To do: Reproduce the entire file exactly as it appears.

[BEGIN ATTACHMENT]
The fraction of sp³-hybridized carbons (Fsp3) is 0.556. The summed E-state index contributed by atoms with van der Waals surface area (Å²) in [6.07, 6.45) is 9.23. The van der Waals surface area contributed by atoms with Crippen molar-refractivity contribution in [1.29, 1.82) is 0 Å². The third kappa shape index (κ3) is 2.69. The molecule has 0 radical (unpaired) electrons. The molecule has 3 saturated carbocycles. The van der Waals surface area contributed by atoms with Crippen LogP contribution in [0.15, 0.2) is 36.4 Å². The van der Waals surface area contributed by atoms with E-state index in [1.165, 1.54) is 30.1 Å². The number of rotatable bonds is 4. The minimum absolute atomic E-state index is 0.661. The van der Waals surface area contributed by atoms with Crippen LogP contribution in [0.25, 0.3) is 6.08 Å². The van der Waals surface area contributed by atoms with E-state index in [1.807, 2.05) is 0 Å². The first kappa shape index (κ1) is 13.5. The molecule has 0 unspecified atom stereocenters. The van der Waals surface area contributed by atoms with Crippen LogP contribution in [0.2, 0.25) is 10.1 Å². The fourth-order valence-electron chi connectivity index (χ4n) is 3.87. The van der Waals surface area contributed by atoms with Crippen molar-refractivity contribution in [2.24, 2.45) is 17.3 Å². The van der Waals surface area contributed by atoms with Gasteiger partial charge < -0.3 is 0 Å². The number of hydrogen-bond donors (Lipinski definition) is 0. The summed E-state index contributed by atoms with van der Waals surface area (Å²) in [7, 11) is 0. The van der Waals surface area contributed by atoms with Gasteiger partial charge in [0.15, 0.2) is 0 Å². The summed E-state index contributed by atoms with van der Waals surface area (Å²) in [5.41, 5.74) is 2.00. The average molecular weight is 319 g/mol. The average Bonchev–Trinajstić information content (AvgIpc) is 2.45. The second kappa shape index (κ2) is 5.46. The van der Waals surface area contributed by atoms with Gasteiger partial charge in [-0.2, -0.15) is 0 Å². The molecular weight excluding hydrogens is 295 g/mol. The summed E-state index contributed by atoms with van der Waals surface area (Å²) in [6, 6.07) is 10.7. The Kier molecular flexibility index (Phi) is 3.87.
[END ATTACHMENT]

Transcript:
The fraction of sp³-hybridized carbons (Fsp3) is 0.556. The summed E-state index contributed by atoms with van der Waals surface area (Å²) in [6.07, 6.45) is 9.23. The van der Waals surface area contributed by atoms with Crippen molar-refractivity contribution in [1.29, 1.82) is 0 Å². The third kappa shape index (κ3) is 2.69. The molecule has 0 radical (unpaired) electrons. The molecule has 3 saturated carbocycles. The van der Waals surface area contributed by atoms with Crippen LogP contribution in [0.15, 0.2) is 36.4 Å². The van der Waals surface area contributed by atoms with E-state index in [1.165, 1.54) is 30.1 Å². The number of rotatable bonds is 4. The minimum absolute atomic E-state index is 0.661. The van der Waals surface area contributed by atoms with Crippen LogP contribution in [0.25, 0.3) is 6.08 Å². The van der Waals surface area contributed by atoms with E-state index in [1.807, 2.05) is 0 Å². The first kappa shape index (κ1) is 13.5. The molecule has 0 unspecified atom stereocenters. The van der Waals surface area contributed by atoms with Crippen LogP contribution in [0.2, 0.25) is 10.1 Å². The fourth-order valence-electron chi connectivity index (χ4n) is 3.87. The van der Waals surface area contributed by atoms with Crippen molar-refractivity contribution in [2.24, 2.45) is 17.3 Å². The van der Waals surface area contributed by atoms with Gasteiger partial charge < -0.3 is 0 Å². The number of hydrogen-bond donors (Lipinski definition) is 0. The summed E-state index contributed by atoms with van der Waals surface area (Å²) in [7, 11) is 0. The van der Waals surface area contributed by atoms with Gasteiger partial charge in [0.15, 0.2) is 0 Å². The summed E-state index contributed by atoms with van der Waals surface area (Å²) in [5.41, 5.74) is 2.00. The average molecular weight is 319 g/mol. The average Bonchev–Trinajstić information content (AvgIpc) is 2.45. The second kappa shape index (κ2) is 5.46. The van der Waals surface area contributed by atoms with Gasteiger partial charge in [-0.2, -0.15) is 0 Å². The molecular weight excluding hydrogens is 295 g/mol. The summed E-state index contributed by atoms with van der Waals surface area (Å²) in [6, 6.07) is 10.7. The Kier molecular flexibility index (Phi) is 3.87.